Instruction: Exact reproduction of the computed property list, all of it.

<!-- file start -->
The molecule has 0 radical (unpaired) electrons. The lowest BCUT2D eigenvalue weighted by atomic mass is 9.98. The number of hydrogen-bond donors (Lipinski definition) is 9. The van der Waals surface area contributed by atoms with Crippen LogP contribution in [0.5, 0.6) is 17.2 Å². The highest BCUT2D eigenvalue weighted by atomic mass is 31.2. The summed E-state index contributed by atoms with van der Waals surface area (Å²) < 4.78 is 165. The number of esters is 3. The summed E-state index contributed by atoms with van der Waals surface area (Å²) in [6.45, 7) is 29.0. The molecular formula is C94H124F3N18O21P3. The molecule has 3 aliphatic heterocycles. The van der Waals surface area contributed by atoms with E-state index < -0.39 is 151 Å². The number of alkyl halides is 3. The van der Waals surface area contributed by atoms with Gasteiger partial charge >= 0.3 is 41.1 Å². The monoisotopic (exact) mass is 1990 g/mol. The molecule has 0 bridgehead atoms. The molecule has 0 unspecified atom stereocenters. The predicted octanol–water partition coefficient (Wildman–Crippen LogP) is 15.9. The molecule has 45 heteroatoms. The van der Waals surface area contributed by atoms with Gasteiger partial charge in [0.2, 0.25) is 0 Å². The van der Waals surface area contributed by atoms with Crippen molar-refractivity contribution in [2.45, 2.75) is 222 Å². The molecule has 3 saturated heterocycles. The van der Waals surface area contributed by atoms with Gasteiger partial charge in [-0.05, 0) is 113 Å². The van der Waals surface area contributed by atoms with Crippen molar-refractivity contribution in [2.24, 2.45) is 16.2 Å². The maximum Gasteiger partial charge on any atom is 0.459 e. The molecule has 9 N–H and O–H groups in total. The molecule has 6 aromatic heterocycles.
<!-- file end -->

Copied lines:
The molecule has 0 radical (unpaired) electrons. The lowest BCUT2D eigenvalue weighted by atomic mass is 9.98. The number of hydrogen-bond donors (Lipinski definition) is 9. The van der Waals surface area contributed by atoms with Crippen LogP contribution in [0.5, 0.6) is 17.2 Å². The highest BCUT2D eigenvalue weighted by atomic mass is 31.2. The summed E-state index contributed by atoms with van der Waals surface area (Å²) < 4.78 is 165. The number of esters is 3. The summed E-state index contributed by atoms with van der Waals surface area (Å²) in [6.45, 7) is 29.0. The molecular formula is C94H124F3N18O21P3. The molecule has 3 aliphatic heterocycles. The van der Waals surface area contributed by atoms with E-state index < -0.39 is 151 Å². The number of alkyl halides is 3. The van der Waals surface area contributed by atoms with Gasteiger partial charge >= 0.3 is 41.1 Å². The monoisotopic (exact) mass is 1990 g/mol. The molecule has 0 bridgehead atoms. The molecule has 0 unspecified atom stereocenters. The predicted octanol–water partition coefficient (Wildman–Crippen LogP) is 15.9. The molecule has 45 heteroatoms. The van der Waals surface area contributed by atoms with Gasteiger partial charge in [0.2, 0.25) is 0 Å². The van der Waals surface area contributed by atoms with Crippen molar-refractivity contribution in [2.45, 2.75) is 222 Å². The molecule has 3 saturated heterocycles. The van der Waals surface area contributed by atoms with Gasteiger partial charge in [-0.05, 0) is 113 Å². The van der Waals surface area contributed by atoms with Crippen molar-refractivity contribution in [2.24, 2.45) is 16.2 Å². The maximum Gasteiger partial charge on any atom is 0.459 e. The molecule has 9 N–H and O–H groups in total. The molecule has 6 aromatic heterocycles.